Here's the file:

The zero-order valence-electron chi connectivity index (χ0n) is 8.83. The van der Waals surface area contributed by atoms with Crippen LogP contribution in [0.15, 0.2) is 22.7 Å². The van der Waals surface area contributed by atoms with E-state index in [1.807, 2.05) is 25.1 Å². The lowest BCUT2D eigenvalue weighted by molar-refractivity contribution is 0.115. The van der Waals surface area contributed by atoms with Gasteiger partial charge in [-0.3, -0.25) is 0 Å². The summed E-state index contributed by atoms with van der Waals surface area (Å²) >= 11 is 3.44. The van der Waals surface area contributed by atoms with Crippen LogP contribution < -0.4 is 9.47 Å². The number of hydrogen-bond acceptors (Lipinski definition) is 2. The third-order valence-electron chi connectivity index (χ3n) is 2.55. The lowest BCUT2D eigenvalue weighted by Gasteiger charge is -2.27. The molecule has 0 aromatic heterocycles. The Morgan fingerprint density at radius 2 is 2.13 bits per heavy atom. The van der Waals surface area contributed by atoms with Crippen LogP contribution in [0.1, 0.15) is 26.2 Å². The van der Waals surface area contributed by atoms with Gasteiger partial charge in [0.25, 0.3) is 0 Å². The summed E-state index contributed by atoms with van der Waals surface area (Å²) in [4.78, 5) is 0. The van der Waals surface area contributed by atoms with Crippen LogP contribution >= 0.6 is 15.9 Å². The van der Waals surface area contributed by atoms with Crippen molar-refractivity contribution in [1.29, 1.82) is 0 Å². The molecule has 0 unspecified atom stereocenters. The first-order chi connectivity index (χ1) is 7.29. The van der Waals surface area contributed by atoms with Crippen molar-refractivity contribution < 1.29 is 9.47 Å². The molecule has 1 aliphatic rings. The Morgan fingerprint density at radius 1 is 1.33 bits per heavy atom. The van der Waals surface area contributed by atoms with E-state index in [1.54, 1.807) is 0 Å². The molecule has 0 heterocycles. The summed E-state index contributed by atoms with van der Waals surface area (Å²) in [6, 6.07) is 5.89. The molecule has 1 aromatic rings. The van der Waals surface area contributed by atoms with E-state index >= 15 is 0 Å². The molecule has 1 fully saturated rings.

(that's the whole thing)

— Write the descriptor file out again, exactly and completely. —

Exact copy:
The zero-order valence-electron chi connectivity index (χ0n) is 8.83. The van der Waals surface area contributed by atoms with Crippen LogP contribution in [0.15, 0.2) is 22.7 Å². The van der Waals surface area contributed by atoms with E-state index in [1.807, 2.05) is 25.1 Å². The lowest BCUT2D eigenvalue weighted by molar-refractivity contribution is 0.115. The van der Waals surface area contributed by atoms with Gasteiger partial charge in [-0.3, -0.25) is 0 Å². The summed E-state index contributed by atoms with van der Waals surface area (Å²) >= 11 is 3.44. The van der Waals surface area contributed by atoms with Crippen LogP contribution < -0.4 is 9.47 Å². The number of hydrogen-bond acceptors (Lipinski definition) is 2. The third-order valence-electron chi connectivity index (χ3n) is 2.55. The lowest BCUT2D eigenvalue weighted by Gasteiger charge is -2.27. The molecule has 0 aromatic heterocycles. The Morgan fingerprint density at radius 2 is 2.13 bits per heavy atom. The van der Waals surface area contributed by atoms with Crippen LogP contribution in [0.1, 0.15) is 26.2 Å². The van der Waals surface area contributed by atoms with Gasteiger partial charge in [0.25, 0.3) is 0 Å². The summed E-state index contributed by atoms with van der Waals surface area (Å²) in [4.78, 5) is 0. The van der Waals surface area contributed by atoms with Crippen LogP contribution >= 0.6 is 15.9 Å². The van der Waals surface area contributed by atoms with Crippen molar-refractivity contribution in [1.29, 1.82) is 0 Å². The molecule has 0 unspecified atom stereocenters. The first-order chi connectivity index (χ1) is 7.29. The van der Waals surface area contributed by atoms with Crippen molar-refractivity contribution < 1.29 is 9.47 Å². The molecule has 1 aliphatic rings. The Morgan fingerprint density at radius 1 is 1.33 bits per heavy atom. The van der Waals surface area contributed by atoms with E-state index in [1.54, 1.807) is 0 Å². The molecule has 0 heterocycles. The summed E-state index contributed by atoms with van der Waals surface area (Å²) in [6, 6.07) is 5.89. The molecule has 1 aromatic rings. The van der Waals surface area contributed by atoms with E-state index >= 15 is 0 Å². The molecule has 1 fully saturated rings.